REPORT: Kristi Noem Attacking “Far Right” South Dakota Legislators

“We, the people of South Dakota, grateful to Almighty God for our civil and religious liberties…” begins South Dakota’s state Constitution.

Some conservatives have argued that such liberties are not entirely protected in South Dakota, often pointing to Governor Kristi Noem’s refusal to ban the forcing of experimental drugs statewide be it from Covid-19 inoculations or otherwise. Another criticism levied against the South Dakota governor by many on the right includes her infamous refusal to ban the chemical castration of children. Many also expressed anger at Noem’s decision to veto legislation banning men from participating in women’s sports, a policy she seemed to later backtrack on after recently signing a law prohibiting the act.

It is worth noting that South Dakota is a state that has extreme Republican control. As Daniel Horowitz of TheBlaze pointed out, “Republicans control the state Senate 32-3 and the state House 62-8.”

Now a new report out of the Argus Leader has revealed that Noem plans to involve herself in lower-level legislative races, taking more of what she described as a “hands-on” approach. The report mentions the governor is also working with President Pro Tempore Sen. Lee Schoenbeck “to unseat far-right members of the party seeking re-election.”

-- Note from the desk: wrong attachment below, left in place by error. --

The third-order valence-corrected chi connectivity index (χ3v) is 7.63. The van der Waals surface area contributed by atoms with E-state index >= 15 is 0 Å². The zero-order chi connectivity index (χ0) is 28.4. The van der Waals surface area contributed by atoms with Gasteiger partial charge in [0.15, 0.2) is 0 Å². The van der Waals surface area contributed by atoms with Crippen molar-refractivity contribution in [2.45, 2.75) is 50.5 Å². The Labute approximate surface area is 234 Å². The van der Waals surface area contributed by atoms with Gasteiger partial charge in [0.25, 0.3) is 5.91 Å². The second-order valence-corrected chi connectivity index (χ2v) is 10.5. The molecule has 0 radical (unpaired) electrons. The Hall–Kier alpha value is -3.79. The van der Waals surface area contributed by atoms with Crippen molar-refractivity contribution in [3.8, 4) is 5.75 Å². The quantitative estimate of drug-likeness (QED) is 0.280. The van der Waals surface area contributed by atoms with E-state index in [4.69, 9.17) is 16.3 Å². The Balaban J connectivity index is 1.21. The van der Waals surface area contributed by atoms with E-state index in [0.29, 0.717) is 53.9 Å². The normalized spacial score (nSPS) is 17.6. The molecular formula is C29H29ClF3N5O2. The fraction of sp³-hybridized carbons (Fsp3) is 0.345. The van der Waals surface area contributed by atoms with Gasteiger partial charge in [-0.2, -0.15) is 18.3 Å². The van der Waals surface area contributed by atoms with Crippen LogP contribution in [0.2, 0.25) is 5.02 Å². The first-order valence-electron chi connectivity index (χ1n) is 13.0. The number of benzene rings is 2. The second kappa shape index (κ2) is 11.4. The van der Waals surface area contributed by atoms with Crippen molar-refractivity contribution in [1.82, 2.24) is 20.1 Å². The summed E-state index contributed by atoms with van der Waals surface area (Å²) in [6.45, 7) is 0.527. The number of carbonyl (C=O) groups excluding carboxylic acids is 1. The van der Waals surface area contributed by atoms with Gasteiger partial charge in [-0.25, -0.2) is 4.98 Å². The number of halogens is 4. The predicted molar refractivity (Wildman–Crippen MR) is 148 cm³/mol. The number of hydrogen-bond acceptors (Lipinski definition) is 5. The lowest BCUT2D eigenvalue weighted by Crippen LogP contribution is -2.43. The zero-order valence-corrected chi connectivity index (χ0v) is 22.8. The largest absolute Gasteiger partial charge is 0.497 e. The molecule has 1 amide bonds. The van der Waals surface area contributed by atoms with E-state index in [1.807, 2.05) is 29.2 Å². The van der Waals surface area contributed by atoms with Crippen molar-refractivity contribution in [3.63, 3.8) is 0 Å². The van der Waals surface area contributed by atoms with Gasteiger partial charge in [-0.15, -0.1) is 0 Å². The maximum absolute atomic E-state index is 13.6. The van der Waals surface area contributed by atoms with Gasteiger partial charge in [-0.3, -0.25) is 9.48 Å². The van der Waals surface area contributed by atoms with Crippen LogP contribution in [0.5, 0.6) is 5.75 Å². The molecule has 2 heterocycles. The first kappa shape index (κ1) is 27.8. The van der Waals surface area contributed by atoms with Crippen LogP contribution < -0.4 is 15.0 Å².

An image shared by Horowitz featured a list of candidates; those who are highlighted have been vetted by the establishment and thus deemed not “far-right.”

Horowitz speculated on what Noem and her cronies might mean when applying the “far-right” label to their political enemies.

But what does “far right” mean? People who oppose men in female sports, chemical castration of minors, corporations violating human rights and mandating dangerous shots, but support reduced taxes? The aforementioned issues have essentially been the dividing lines between the governor and some of the House conservatives over the past two years. These members were pushing for a half-percent reduction in the sales tax, but were stymied by the governor. Then they tried to eliminate the sales tax on food and institute a gas tax holiday, something done even in some blue states. Yet the governor evidently opposes it enough to primary them out of office.

It was just last year when conservatives in the state and around the country expressed outrage after the governor refused to support a bill banning men from competing in women’s sports.

“All of the people on her target list are true Christian conservatives, and those are the people she wants gone,” said Rep. Rhonda Milstead, the lead sponsor of HB 1217, the female sports bill, in an interview with TheBlaze.

Horowitz further described what remains a massive rift in the Republican Party, explaining that it is not truly a “divide between conservatives and liberals or moderate Republicans and ‘far right’ Republicans,” but rather “an unbridgeable gap between the priorities and the values of the average red state voter and the special interests that control the powerful entities in the state.”

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